An Atlanta woman dies after being dragged across the beach in Clearwater in 2010.
A North Carolina man dies after falling 800 feet into the water near Longboat Key in June 2011.
And last year in Panama City Beach, teenagers Alexis Fairchild and Sidney Good were critically injured after slamming into the side of a building.
All were parasailing accidents. The state responded with Senate Bill 320, which became law and now prohibits parasailing when winds reach a sustained 20 mph, lightning is within 7 miles, and requires operators to carry $1 million in liability insurance.
But federal regulators say that's not enough.
The National Transportation Safety Board says human error is the main cause of parasailing accidents in part because there is no regulation. The agency has now declared parasailing "risky" and wants the Coast Guard to require operators to be licensed.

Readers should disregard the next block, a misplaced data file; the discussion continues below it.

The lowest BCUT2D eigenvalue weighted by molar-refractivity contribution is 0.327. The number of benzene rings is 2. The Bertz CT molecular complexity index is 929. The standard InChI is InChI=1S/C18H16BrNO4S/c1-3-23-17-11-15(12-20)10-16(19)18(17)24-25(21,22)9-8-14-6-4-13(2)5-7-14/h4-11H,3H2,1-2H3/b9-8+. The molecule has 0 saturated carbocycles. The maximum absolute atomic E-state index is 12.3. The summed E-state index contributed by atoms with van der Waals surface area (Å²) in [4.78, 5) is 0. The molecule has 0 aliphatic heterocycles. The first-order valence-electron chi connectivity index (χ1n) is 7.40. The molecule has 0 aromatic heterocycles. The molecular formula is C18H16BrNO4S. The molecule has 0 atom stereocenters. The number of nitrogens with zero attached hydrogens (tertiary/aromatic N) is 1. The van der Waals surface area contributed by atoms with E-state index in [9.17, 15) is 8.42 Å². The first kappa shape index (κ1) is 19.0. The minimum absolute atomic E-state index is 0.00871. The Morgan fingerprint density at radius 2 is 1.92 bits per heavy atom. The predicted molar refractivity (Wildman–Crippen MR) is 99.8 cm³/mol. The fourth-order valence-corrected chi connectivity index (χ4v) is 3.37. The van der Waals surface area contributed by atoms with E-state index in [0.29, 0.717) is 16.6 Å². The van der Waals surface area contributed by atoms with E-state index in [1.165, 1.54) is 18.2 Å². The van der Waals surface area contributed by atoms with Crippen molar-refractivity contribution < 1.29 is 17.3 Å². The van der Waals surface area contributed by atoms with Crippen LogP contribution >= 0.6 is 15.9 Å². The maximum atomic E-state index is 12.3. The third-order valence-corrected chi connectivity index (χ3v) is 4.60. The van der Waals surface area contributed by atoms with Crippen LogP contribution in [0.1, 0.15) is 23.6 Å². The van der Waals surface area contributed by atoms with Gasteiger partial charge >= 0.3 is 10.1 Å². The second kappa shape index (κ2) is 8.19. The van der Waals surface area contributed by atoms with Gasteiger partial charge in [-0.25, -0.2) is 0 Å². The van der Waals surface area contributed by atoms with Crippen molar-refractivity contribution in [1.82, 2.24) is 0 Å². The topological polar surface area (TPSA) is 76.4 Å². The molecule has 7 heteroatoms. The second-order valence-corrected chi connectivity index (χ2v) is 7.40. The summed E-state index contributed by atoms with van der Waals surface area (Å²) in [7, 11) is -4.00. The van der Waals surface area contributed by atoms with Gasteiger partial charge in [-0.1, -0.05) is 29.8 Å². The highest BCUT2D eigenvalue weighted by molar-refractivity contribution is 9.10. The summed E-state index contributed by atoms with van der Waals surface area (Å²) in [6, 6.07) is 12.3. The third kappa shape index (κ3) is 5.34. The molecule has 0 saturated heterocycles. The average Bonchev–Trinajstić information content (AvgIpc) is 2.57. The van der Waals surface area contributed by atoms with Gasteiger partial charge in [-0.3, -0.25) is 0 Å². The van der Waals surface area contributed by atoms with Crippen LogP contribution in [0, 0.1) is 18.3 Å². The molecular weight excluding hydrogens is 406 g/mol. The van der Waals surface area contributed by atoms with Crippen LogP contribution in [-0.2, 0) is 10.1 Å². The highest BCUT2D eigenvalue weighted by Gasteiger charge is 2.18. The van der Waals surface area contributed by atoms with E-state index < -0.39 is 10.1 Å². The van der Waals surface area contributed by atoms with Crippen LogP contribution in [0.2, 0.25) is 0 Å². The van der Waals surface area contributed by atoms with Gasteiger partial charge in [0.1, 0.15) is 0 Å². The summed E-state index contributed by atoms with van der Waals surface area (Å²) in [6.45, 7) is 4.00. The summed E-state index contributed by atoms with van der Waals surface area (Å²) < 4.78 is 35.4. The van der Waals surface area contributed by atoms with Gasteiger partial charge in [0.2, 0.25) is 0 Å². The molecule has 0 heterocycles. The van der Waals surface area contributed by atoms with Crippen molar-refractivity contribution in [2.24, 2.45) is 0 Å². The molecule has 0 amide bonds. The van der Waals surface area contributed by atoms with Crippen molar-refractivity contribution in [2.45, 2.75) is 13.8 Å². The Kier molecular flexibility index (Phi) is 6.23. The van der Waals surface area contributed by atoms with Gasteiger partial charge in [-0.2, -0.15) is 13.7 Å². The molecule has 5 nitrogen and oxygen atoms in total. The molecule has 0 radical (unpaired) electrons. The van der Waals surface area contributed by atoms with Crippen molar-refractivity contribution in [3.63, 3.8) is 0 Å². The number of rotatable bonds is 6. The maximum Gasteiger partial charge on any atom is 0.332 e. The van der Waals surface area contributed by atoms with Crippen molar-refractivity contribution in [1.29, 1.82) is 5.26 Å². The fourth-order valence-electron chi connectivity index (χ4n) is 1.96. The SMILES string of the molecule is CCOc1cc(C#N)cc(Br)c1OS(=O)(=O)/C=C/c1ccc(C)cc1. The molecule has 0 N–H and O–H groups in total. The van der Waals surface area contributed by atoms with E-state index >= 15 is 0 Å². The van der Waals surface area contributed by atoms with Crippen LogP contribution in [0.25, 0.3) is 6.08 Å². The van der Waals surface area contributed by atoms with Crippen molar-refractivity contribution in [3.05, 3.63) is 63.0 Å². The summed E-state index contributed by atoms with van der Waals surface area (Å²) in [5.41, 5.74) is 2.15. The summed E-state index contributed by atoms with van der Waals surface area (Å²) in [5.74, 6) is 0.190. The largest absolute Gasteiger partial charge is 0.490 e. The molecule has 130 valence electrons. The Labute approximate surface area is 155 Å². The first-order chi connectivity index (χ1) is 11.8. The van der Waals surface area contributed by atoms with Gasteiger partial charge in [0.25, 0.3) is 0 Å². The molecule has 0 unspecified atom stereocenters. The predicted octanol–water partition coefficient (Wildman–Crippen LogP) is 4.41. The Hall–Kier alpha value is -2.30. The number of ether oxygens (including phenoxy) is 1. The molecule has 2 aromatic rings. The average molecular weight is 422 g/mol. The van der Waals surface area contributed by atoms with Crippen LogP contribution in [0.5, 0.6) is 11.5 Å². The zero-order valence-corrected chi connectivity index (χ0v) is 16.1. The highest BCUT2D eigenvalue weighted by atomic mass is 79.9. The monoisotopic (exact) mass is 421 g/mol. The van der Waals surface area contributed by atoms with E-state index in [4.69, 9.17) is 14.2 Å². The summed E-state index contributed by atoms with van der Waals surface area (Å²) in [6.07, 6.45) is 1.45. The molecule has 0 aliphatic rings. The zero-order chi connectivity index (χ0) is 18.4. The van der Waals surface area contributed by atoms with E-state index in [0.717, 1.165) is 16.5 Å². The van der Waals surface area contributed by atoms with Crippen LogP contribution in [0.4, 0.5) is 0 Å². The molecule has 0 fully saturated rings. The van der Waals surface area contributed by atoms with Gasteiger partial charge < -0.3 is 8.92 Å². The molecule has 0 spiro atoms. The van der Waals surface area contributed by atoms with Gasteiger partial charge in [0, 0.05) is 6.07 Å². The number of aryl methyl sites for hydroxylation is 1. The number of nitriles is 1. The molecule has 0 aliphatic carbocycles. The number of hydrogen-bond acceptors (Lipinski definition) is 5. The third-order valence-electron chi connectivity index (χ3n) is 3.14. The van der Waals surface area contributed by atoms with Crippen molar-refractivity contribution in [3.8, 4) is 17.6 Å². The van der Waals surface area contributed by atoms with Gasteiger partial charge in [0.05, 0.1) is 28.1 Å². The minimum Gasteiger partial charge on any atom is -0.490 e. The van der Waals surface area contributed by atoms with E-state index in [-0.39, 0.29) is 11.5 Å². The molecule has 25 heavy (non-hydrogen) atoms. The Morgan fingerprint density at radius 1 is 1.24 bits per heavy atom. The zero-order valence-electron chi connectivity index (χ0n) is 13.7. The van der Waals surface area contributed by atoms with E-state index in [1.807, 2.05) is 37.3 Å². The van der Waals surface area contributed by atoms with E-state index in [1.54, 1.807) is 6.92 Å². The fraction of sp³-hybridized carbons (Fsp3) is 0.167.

Here in Tampa Bay parasailing is big business.
The federal government wants to see more regulation of parasailing.
"It is a law we have practiced at Gator Parasail for many years now," said Terry Ryan, co-owner of Gator Parasail on John's Pass. His company has always been cautious and welcomes tighter restrictions.
"We have wind monitoring devices on both our parasail boats. We also use live radar back at the base location here," Ryan said.
The increased safety effort is good news for parasailing enthusiasts because in the past 20 years, more than 130 million trips have killed at least 73 people and left more than 430 injured.